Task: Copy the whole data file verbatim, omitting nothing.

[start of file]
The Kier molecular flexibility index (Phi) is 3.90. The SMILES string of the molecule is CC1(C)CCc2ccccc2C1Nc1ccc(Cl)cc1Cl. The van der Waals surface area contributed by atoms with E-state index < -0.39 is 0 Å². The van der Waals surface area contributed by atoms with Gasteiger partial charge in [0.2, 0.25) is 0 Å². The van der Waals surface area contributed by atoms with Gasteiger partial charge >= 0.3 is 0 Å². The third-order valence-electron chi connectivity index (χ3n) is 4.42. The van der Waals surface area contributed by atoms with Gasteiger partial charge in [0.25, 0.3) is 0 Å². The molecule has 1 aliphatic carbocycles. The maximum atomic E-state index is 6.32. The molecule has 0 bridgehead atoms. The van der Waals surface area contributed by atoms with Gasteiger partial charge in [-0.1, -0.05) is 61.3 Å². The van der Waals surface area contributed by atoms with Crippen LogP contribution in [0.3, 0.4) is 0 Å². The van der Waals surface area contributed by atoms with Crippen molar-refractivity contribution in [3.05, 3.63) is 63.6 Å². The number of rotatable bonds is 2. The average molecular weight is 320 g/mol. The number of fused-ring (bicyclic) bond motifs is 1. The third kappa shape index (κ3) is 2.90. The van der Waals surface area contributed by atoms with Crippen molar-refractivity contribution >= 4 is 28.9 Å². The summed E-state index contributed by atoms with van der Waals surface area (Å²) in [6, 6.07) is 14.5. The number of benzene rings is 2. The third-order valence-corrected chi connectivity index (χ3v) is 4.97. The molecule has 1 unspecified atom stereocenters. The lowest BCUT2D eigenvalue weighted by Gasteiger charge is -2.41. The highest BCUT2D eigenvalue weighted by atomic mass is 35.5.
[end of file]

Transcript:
The Kier molecular flexibility index (Phi) is 3.90. The SMILES string of the molecule is CC1(C)CCc2ccccc2C1Nc1ccc(Cl)cc1Cl. The van der Waals surface area contributed by atoms with E-state index < -0.39 is 0 Å². The van der Waals surface area contributed by atoms with Gasteiger partial charge in [0.2, 0.25) is 0 Å². The van der Waals surface area contributed by atoms with Gasteiger partial charge >= 0.3 is 0 Å². The third-order valence-electron chi connectivity index (χ3n) is 4.42. The van der Waals surface area contributed by atoms with Gasteiger partial charge in [0.25, 0.3) is 0 Å². The molecule has 1 aliphatic carbocycles. The maximum atomic E-state index is 6.32. The molecule has 0 bridgehead atoms. The van der Waals surface area contributed by atoms with Gasteiger partial charge in [-0.1, -0.05) is 61.3 Å². The van der Waals surface area contributed by atoms with Crippen LogP contribution in [0.3, 0.4) is 0 Å². The van der Waals surface area contributed by atoms with Crippen molar-refractivity contribution in [3.05, 3.63) is 63.6 Å². The number of rotatable bonds is 2. The average molecular weight is 320 g/mol. The number of fused-ring (bicyclic) bond motifs is 1. The third kappa shape index (κ3) is 2.90. The van der Waals surface area contributed by atoms with Crippen molar-refractivity contribution >= 4 is 28.9 Å². The summed E-state index contributed by atoms with van der Waals surface area (Å²) in [6, 6.07) is 14.5. The number of benzene rings is 2. The third-order valence-corrected chi connectivity index (χ3v) is 4.97. The molecule has 1 unspecified atom stereocenters. The lowest BCUT2D eigenvalue weighted by Gasteiger charge is -2.41. The highest BCUT2D eigenvalue weighted by atomic mass is 35.5.